It's very easy for media elites in Manhattan to decide that one tweet can prove small towns in Wisconsin are stuffed with racists and anti-Semites. On Nov. 12, ABC, CBS and NBC all leaped on a tweet from a contributor of the left-wing talk show "The Young Turks." It showed a months-old prom photo of a collection of teenage boys from Baraboo High School in Wisconsin who are positioned on the front steps of the Sauk County Courthouse and appear to be giving a "Nazi salute."
The town of about 12,000 — best known before now as the original headquarters of the Ringling Brothers and their circus — quickly felt the sting of national, and even international, embarrassment. The Auschwitz-Birkenau Memorial and Museum tweeted its outrage and attached a link to history lessons about Nazi Germany. This was followed by everyone insisting this photo isn't representative of the local population, as well as school officials promising to investigate.
But what really happened? Student Brock Turkington said it started when the photographer said, "Do a 'hi sign.'" He added: "And nobody really understood what a 'hi sign' was. We'd never heard of it. And he demonstrated by sticking his arm up, kind of what the salute looked like. So we all kinda imitated it."
When Turkington saw the photo later, he winced at what it looked like. "It was just miscommunication, like, we were told to do one thing, and he demonstrated it badly, and we all kind of just followed along because we just kind of wanted to get the pictures over with," he said. "In this picture are many of my friends that I know are not racist and do not hold Nazi views."
The photographer, Pete Gust, who had a son in the picture, told news outlets: "There was no Nazi salute. The last picture we had done ... I'd said to them, 'OK, boys. You're going to say goodbye to your parents, so wave.'"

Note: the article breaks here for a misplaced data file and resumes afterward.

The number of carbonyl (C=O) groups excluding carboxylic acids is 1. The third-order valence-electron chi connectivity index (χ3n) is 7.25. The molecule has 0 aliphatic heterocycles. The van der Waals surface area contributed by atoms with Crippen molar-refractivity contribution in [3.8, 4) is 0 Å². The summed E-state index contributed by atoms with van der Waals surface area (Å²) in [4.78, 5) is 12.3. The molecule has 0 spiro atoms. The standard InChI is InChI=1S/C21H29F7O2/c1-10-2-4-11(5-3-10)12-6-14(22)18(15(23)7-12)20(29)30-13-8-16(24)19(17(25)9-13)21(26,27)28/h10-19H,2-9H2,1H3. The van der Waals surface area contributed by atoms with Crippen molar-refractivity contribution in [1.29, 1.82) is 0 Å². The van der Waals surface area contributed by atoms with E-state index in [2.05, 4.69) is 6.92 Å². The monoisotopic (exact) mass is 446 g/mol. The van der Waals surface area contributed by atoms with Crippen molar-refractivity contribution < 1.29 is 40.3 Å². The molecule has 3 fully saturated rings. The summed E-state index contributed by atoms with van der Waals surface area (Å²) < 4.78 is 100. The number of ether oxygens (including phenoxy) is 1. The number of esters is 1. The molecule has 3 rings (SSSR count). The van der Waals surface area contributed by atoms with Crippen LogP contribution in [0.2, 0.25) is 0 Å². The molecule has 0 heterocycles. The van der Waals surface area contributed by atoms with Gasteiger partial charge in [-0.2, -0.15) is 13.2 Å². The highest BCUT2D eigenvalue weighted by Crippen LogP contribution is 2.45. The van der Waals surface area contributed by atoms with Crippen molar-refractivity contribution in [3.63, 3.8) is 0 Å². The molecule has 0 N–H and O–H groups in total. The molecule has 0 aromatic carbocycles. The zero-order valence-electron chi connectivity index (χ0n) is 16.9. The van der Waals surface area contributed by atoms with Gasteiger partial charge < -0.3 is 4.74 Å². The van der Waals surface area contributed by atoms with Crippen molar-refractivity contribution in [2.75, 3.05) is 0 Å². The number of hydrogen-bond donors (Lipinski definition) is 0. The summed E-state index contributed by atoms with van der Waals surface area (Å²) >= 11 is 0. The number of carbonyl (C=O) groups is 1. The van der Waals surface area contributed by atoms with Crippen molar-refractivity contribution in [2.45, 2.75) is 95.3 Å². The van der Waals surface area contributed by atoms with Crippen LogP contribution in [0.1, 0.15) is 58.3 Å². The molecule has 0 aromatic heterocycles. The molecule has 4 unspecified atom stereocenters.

Why did everyone in the national media rush to assume the worst and end up with "fake news"? There's an easy guess. The Associated Press quickly found Baraboo's state senator, Jon Erpenbach, who blamed ... the rhetoric of President Trump. He said: "There's no room in the world for anything like that at all. From what they're seeing out of the White House, that it's OK to be intolerant and racist."
In today's America, the "objective" press is looking for racist neo-Nazis under every rock who don't submit to the will of The Resistance. But these same outlets refuse to condemn the ongoing attachment of leftists and Democrats to the anti-Semitic Minister Louis Farrakhan, whether the politicians photographed with him are Reps. Maxine Waters or Keith Ellison, or even former President Barack Obama. The scandal — among some of the most powerful adults in the land — is barely even recognized. CBS "This Morning" offered one brief anchor-read story earlier this year when an old photo of Obama smiling with Farrakhan surfaced after being suppressed for years. ABC and NBC slept on it.
None of these networks were outraged in September when Farrakhan sat on a dais of honorees during the blanket coverage of Aretha Franklin's funeral, right next to Rev. Al Sharpton, Rev. Jesse Jackson and former President Bill Clinton. Three days later, CBS and NBC reported there was "controversy," but they utterly skipped Farrakhan. Whoopi Goldberg on ABC's "The View" told everyone to back off. "It's not about Bill Clinton or Louis Farrakhan. It was all about Aretha," she ranted. "That's why everybody just needs to pull back. Just pull it back, you know, and understand that this is — we don't control everything."
On the same night all three networks were covering supposedly hateful Baraboo High School prom pictures, only ABC covered Hamas terrorists lobbing missiles into Israel from the Gaza strip to murder Jewish people.
National "news" judgment is a pernicious thing.
L. Brent Bozell III is the president of the Media Research Center. Tim Graham is director of media analysis at the Media Research Center and executive editor of the blog NewsBusters.org. To find out more about Brent Bozell III and Tim Graham, and read features by other Creators Syndicate writers and cartoonists, visit the Creators Syndicate webpage at www.creators.com.